Values are changing rapidly in the world of asset management. Leaders come and go, but perhaps less so than in the past, and loyalty to a company is increasingly appreciated by clients, as a sign of commitment and stability.  

Paul Lorentz, president and CEO of Manulife Investment Management, Manulife’s Global Wealth & Asset Management division

Paul Lorentz

● 2019-: President and CEO, Manulife Investment Management 
● 2017-: Head of wealth and asset management, Manulife
● 2013-16: General manager, individual wealth management and insurance, 
● 2010-16: President, Manulife Investments 
● 2006-09: Senior vice president, Manulife 

Manulife Global Wealth & Asset Management

● AUM: CAN$1trn (€708bn)
● Capabilities: fixed income, credit, equities, real estate, private equity, private debt, infrastructure, timber and agriculture 
● 9700 staff across 19 countries

Still, there cannot be many senior executives of large asset management businesses who have spent three decades within the same company. Paul Lorentz, president and CEO of Manulife Investment Management, Manulife’s Global Wealth & Asset Management division, is one of the few.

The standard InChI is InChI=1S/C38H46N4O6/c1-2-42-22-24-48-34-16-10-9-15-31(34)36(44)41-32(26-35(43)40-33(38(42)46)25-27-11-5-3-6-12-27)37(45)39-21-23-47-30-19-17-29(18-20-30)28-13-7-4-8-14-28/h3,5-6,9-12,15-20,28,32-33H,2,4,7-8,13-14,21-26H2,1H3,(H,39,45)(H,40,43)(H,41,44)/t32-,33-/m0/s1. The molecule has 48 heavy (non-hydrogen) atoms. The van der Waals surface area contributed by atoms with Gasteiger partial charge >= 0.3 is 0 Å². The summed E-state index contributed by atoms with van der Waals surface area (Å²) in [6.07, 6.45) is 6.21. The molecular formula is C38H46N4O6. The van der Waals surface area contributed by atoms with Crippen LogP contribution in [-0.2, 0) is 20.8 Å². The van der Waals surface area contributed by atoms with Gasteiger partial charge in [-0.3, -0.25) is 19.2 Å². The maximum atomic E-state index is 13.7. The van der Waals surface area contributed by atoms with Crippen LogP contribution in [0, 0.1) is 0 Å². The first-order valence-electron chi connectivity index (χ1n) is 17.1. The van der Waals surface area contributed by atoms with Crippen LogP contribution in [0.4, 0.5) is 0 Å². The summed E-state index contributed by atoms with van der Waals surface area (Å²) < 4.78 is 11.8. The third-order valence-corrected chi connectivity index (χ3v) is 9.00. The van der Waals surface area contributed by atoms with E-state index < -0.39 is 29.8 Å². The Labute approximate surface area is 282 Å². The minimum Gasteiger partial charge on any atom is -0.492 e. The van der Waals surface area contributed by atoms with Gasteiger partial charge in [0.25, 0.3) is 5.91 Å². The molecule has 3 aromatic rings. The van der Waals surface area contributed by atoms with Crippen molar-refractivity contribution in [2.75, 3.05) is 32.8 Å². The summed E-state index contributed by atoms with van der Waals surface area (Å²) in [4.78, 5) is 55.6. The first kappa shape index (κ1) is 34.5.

Lorentz began working for the Canadian insurer in 1993. Today, he is overseeing the growth of the company’s investment management division into a truly global business. 

As an insurer, Manulife already has a global footprint and a remarkably strong presence in Asia, where it has been operational for many decades. 

It has also built its presence as an asset manager across the continent, serving both retail and institutional clients. In total, the overall business has 9700 employees, spread over many offices.

Manulife Investment Management’s presence in Europe as an asset manager is less established, partly because the company has operated under different brands. 

Overall, Manulife Global Wealth & Asset Management has assets under management of CAN$1trn (€708bn). At the end of last year, it managed €480bn for external clients worldwide, according to IPE’s Top 500 study of global managers, taking the 41st place in the global ranking. However, the assets managed on behalf of European clients, mostly institutional, were just over €5bn. 

The company acquired a number of established investment management brands through John Hancock, the Boston-based financial firm founded in 1862, which it bought in 2004. Investors in timberland and agriculture might recognise the name Hancock Natural Resource Group (HNRG), a specialist manager which rebranded under Manulife Investment Management in 2021.